Aging is a natural and inevitable process that affects every living organism. However, aging also comes with various challenges and risks, such as chronic diseases, cognitive decline, and reduced quality of life. Therefore, many people are interested in finding ways to slow down or even reverse the effects of aging and maintain their health and vitality for as long as possible.
One of the potential ingredients for healthy aging is nicotinamide mononucleotide (NMN), a molecule that your body produces naturally from certain foods, such as milk, broccoli, and avocado. NMN is important for your health because it helps your body make another molecule called nicotinamide adenine dinucleotide (NAD+). NAD+ is essential for many cellular processes, such as energy production, DNA repair, gene expression, and stress response. NAD+ also activates a group of proteins called sirtuins, which are involved in regulating aging and longevity.
However, as you age, your levels of NMN and NAD+ decline, which may impair the function and survival of your cells. This may contribute to various age-related diseases and conditions, such as diabetes, heart disease, Alzheimer’s disease, and cancer. Therefore, some researchers and supplement companies have suggested that taking NMN as a supplement may help boost your NAD+ levels and improve your health and lifespan.
But what are the benefits of NMN for healthy aging? And what is the evidence to support them? In this article, we will review some of the recent research and evidence on the effects of NMN on aging and health.
NMN may improve metabolic health
Metabolic health refers to how well your body regulates blood sugar, blood pressure, cholesterol, and body weight. Poor metabolic health can increase your risk of developing diabetes, heart disease, stroke, and other chronic diseases. Several animal studies have shown that NMN can improve metabolic health by enhancing insulin sensitivity, lowering blood sugar levels, reducing inflammation, and preventing fatty liver disease. Some human studies have also reported positive effects of NMN on metabolic health. For example, a 2021 clinical trial found that NMN improved muscular insulin sensitivity in prediabetic women3. Another 2021 clinical trial found that NMN improved aerobic capacity in amateur runners4. However, more human studies are needed to confirm the safety and efficacy of NMN for metabolic health.
NMN may protect your brain from aging and neurodegeneration
Brain aging is characterized by cognitive decline, memory loss, and increased susceptibility to neurodegenerative diseases such as Alzheimer’s disease and Parkinson’s disease. Brain aging is partly caused by oxidative stress, inflammation, DNA damage, and reduced energy production in brain cells. NAD+ and sirtuins play important roles in protecting brain cells from these factors. Animal studies have shown that NMN can increase NAD+ and sirtuin levels in the brain and improve cognitive function, learning and memory, neurogenesis, and synaptic plasticity. Some human studies have also suggested that NMN may have beneficial effects on brain health. For example, a 2018 clinical trial found that NMN improved attention and reaction time in healthy elderly people. Another 2018 clinical trial found that NMN improved cognitive function in people with mild cognitive impairment. However, more human studies are needed to determine the optimal dose and duration of NMN for brain health.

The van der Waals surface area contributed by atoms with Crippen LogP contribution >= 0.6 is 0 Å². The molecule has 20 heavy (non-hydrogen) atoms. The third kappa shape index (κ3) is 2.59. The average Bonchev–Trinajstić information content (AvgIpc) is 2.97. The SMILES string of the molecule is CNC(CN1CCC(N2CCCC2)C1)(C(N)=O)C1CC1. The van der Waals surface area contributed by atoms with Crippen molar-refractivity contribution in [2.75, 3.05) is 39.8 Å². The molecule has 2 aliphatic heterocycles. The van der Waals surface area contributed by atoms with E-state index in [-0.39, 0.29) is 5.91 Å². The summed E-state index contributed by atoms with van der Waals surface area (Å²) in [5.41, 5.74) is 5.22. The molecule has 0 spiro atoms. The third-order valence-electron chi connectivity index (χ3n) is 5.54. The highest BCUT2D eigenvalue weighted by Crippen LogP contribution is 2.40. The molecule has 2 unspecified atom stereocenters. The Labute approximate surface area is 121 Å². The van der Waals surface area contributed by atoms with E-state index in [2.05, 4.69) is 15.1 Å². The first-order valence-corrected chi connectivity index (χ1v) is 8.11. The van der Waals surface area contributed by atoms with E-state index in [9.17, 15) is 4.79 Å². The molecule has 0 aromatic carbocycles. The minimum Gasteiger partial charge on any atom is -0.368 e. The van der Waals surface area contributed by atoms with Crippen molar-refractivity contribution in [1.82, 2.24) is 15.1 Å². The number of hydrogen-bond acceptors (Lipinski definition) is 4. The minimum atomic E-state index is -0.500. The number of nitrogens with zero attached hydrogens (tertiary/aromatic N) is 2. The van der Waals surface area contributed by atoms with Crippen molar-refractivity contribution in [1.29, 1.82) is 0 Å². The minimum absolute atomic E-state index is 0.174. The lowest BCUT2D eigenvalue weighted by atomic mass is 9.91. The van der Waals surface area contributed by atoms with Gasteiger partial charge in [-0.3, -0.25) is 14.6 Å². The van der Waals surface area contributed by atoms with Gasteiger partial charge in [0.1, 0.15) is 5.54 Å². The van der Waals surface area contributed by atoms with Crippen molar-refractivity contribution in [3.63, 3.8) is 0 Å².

NMN may delay or reverse some aspects of aging at the cellular level
Aging is associated with various cellular changes that impair the function and survival of cells. Some of these changes include telomere shortening, mitochondrial dysfunction, cellular senescence, epigenetic alterations, and stem cell exhaustion. NAD+ and sirtuins are involved in regulating these cellular processes and maintaining cellular homeostasis. Animal studies have shown that NMN can increase NAD+ and sirtuin levels in various tissues and organs and counteract some of the cellular changes associated with aging. For example, NMN can extend the lifespan of mice by preventing telomere shortening, improve mitochondrial function by enhancing oxidative phosphorylation, reduce cellular senescence by activating autophagy, restore epigenetic profiles by modulating histone acetylation, and enhance stem cell function by promoting differentiation. However, human studies on the effects of NMN on cellular aging are lacking.
In conclusion, NMN is a natural molecule that may have various benefits for aging and health by increasing NAD+ levels and activating sirtuins. Animal studies have shown promising results of NMN on metabolic health, brain health, and cellular aging. However, human studies are limited and more research is needed to establish the safety and effectiveness of NMN for different populations and conditions. Therefore, it is not clear whether NMN is a miracle cure for aging, but it may be a potential ingredient for healthy aging.